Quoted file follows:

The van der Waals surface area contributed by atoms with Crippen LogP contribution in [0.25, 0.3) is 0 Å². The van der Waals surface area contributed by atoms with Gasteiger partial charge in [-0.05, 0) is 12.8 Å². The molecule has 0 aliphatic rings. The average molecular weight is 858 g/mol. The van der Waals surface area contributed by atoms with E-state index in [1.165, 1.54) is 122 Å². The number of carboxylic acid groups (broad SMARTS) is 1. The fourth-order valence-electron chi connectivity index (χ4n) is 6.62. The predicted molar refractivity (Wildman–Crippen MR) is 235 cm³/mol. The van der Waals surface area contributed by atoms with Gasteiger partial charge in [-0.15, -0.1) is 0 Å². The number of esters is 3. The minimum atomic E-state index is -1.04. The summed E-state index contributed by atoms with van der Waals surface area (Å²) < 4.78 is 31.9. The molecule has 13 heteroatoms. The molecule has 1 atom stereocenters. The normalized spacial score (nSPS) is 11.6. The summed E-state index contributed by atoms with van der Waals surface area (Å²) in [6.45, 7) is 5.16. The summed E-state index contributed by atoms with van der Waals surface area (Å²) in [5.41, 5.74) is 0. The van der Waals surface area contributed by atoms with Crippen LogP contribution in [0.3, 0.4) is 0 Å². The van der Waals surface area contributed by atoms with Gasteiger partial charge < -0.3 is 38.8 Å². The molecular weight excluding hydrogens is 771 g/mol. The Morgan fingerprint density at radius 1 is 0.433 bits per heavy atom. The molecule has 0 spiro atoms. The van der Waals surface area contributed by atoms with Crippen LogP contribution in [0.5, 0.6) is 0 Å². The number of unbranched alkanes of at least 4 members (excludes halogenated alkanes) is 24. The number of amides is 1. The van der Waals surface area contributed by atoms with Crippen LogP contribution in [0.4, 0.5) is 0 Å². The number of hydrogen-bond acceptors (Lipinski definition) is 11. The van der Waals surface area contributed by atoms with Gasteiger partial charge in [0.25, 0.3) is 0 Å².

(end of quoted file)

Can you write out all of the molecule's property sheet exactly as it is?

The van der Waals surface area contributed by atoms with Crippen LogP contribution in [0.25, 0.3) is 0 Å². The van der Waals surface area contributed by atoms with Gasteiger partial charge in [-0.05, 0) is 12.8 Å². The molecule has 0 aliphatic rings. The average molecular weight is 858 g/mol. The van der Waals surface area contributed by atoms with E-state index in [1.165, 1.54) is 122 Å². The number of carboxylic acid groups (broad SMARTS) is 1. The fourth-order valence-electron chi connectivity index (χ4n) is 6.62. The predicted molar refractivity (Wildman–Crippen MR) is 235 cm³/mol. The van der Waals surface area contributed by atoms with Gasteiger partial charge in [-0.15, -0.1) is 0 Å². The number of esters is 3. The minimum atomic E-state index is -1.04. The summed E-state index contributed by atoms with van der Waals surface area (Å²) < 4.78 is 31.9. The molecule has 13 heteroatoms. The molecule has 1 atom stereocenters. The normalized spacial score (nSPS) is 11.6. The summed E-state index contributed by atoms with van der Waals surface area (Å²) in [6.45, 7) is 5.16. The summed E-state index contributed by atoms with van der Waals surface area (Å²) in [5.41, 5.74) is 0. The van der Waals surface area contributed by atoms with Crippen LogP contribution in [0.3, 0.4) is 0 Å². The van der Waals surface area contributed by atoms with Gasteiger partial charge < -0.3 is 38.8 Å². The molecular weight excluding hydrogens is 771 g/mol. The Morgan fingerprint density at radius 1 is 0.433 bits per heavy atom. The molecule has 0 spiro atoms. The van der Waals surface area contributed by atoms with Crippen LogP contribution in [0.5, 0.6) is 0 Å². The number of unbranched alkanes of at least 4 members (excludes halogenated alkanes) is 24. The number of amides is 1. The van der Waals surface area contributed by atoms with Crippen LogP contribution in [0.4, 0.5) is 0 Å². The number of hydrogen-bond acceptors (Lipinski definition) is 11. The van der Waals surface area contributed by atoms with Gasteiger partial charge in [0.25, 0.3) is 0 Å².